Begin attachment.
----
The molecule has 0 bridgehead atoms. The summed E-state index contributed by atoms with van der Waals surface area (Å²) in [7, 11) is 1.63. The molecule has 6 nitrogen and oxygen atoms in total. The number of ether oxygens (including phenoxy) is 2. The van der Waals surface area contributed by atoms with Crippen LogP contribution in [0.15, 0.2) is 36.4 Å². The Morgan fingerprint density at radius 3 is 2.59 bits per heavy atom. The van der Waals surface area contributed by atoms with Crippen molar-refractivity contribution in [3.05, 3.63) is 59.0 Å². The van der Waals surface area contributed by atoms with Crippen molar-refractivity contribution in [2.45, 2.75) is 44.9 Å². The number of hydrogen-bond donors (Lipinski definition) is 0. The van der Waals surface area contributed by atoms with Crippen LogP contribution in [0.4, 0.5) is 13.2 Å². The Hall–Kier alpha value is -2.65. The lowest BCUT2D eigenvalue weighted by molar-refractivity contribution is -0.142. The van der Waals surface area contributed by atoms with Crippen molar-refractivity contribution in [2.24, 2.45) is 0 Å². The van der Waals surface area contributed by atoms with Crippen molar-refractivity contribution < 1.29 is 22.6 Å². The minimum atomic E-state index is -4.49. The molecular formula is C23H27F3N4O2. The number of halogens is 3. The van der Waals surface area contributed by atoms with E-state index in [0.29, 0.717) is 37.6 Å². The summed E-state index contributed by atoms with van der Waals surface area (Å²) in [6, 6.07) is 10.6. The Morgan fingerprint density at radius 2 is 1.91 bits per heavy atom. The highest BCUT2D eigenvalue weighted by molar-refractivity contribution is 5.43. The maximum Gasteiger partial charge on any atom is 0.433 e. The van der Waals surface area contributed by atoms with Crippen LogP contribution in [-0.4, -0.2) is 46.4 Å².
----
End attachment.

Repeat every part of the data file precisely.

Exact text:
The molecule has 0 bridgehead atoms. The summed E-state index contributed by atoms with van der Waals surface area (Å²) in [7, 11) is 1.63. The molecule has 6 nitrogen and oxygen atoms in total. The number of ether oxygens (including phenoxy) is 2. The van der Waals surface area contributed by atoms with Crippen LogP contribution in [0.15, 0.2) is 36.4 Å². The Morgan fingerprint density at radius 3 is 2.59 bits per heavy atom. The van der Waals surface area contributed by atoms with Crippen molar-refractivity contribution in [3.05, 3.63) is 59.0 Å². The van der Waals surface area contributed by atoms with Crippen molar-refractivity contribution in [2.45, 2.75) is 44.9 Å². The number of hydrogen-bond donors (Lipinski definition) is 0. The van der Waals surface area contributed by atoms with Crippen LogP contribution in [0.4, 0.5) is 13.2 Å². The Hall–Kier alpha value is -2.65. The lowest BCUT2D eigenvalue weighted by molar-refractivity contribution is -0.142. The van der Waals surface area contributed by atoms with Crippen molar-refractivity contribution in [2.24, 2.45) is 0 Å². The van der Waals surface area contributed by atoms with Crippen molar-refractivity contribution < 1.29 is 22.6 Å². The minimum atomic E-state index is -4.49. The molecular formula is C23H27F3N4O2. The number of halogens is 3. The van der Waals surface area contributed by atoms with E-state index in [0.29, 0.717) is 37.6 Å². The summed E-state index contributed by atoms with van der Waals surface area (Å²) in [6, 6.07) is 10.6. The Morgan fingerprint density at radius 2 is 1.91 bits per heavy atom. The highest BCUT2D eigenvalue weighted by molar-refractivity contribution is 5.43. The maximum Gasteiger partial charge on any atom is 0.433 e. The van der Waals surface area contributed by atoms with Crippen LogP contribution in [-0.4, -0.2) is 46.4 Å².